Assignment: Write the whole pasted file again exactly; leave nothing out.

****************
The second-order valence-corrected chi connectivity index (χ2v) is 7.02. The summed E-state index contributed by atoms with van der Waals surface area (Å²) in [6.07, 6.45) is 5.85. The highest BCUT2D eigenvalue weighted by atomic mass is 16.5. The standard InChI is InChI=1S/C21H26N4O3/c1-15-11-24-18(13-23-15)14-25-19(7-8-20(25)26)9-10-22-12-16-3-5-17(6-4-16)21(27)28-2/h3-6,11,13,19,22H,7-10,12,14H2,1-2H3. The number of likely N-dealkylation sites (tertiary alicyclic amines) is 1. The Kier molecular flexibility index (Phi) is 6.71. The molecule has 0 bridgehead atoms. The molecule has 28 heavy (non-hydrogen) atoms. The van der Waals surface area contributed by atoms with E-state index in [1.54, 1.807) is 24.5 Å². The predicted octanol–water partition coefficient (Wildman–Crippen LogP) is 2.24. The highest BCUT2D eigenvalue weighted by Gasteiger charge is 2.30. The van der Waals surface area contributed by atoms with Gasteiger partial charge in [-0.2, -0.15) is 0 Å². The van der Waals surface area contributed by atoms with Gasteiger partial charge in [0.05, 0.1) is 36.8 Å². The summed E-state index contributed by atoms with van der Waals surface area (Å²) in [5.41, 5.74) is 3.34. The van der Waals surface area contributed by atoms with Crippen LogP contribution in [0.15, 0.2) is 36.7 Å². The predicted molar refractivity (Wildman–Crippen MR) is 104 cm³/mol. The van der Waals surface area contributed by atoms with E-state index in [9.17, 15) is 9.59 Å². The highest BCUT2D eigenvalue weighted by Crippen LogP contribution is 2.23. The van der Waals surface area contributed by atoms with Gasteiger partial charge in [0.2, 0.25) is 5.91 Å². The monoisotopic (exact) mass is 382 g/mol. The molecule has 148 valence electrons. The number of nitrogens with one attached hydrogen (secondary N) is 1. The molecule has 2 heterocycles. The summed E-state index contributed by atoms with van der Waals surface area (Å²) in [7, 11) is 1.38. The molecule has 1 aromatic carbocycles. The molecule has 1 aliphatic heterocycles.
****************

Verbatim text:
The second-order valence-corrected chi connectivity index (χ2v) is 7.02. The summed E-state index contributed by atoms with van der Waals surface area (Å²) in [6.07, 6.45) is 5.85. The highest BCUT2D eigenvalue weighted by atomic mass is 16.5. The standard InChI is InChI=1S/C21H26N4O3/c1-15-11-24-18(13-23-15)14-25-19(7-8-20(25)26)9-10-22-12-16-3-5-17(6-4-16)21(27)28-2/h3-6,11,13,19,22H,7-10,12,14H2,1-2H3. The number of likely N-dealkylation sites (tertiary alicyclic amines) is 1. The Kier molecular flexibility index (Phi) is 6.71. The molecule has 0 bridgehead atoms. The molecule has 28 heavy (non-hydrogen) atoms. The van der Waals surface area contributed by atoms with E-state index in [1.54, 1.807) is 24.5 Å². The predicted octanol–water partition coefficient (Wildman–Crippen LogP) is 2.24. The highest BCUT2D eigenvalue weighted by Gasteiger charge is 2.30. The van der Waals surface area contributed by atoms with Gasteiger partial charge in [-0.2, -0.15) is 0 Å². The van der Waals surface area contributed by atoms with Gasteiger partial charge in [0.05, 0.1) is 36.8 Å². The summed E-state index contributed by atoms with van der Waals surface area (Å²) in [5.41, 5.74) is 3.34. The van der Waals surface area contributed by atoms with Crippen LogP contribution in [0.15, 0.2) is 36.7 Å². The predicted molar refractivity (Wildman–Crippen MR) is 104 cm³/mol. The van der Waals surface area contributed by atoms with E-state index in [9.17, 15) is 9.59 Å². The highest BCUT2D eigenvalue weighted by Crippen LogP contribution is 2.23. The van der Waals surface area contributed by atoms with Gasteiger partial charge in [0.2, 0.25) is 5.91 Å². The monoisotopic (exact) mass is 382 g/mol. The molecule has 148 valence electrons. The number of nitrogens with one attached hydrogen (secondary N) is 1. The molecule has 2 heterocycles. The summed E-state index contributed by atoms with van der Waals surface area (Å²) in [7, 11) is 1.38. The molecule has 1 aromatic carbocycles. The molecule has 1 aliphatic heterocycles.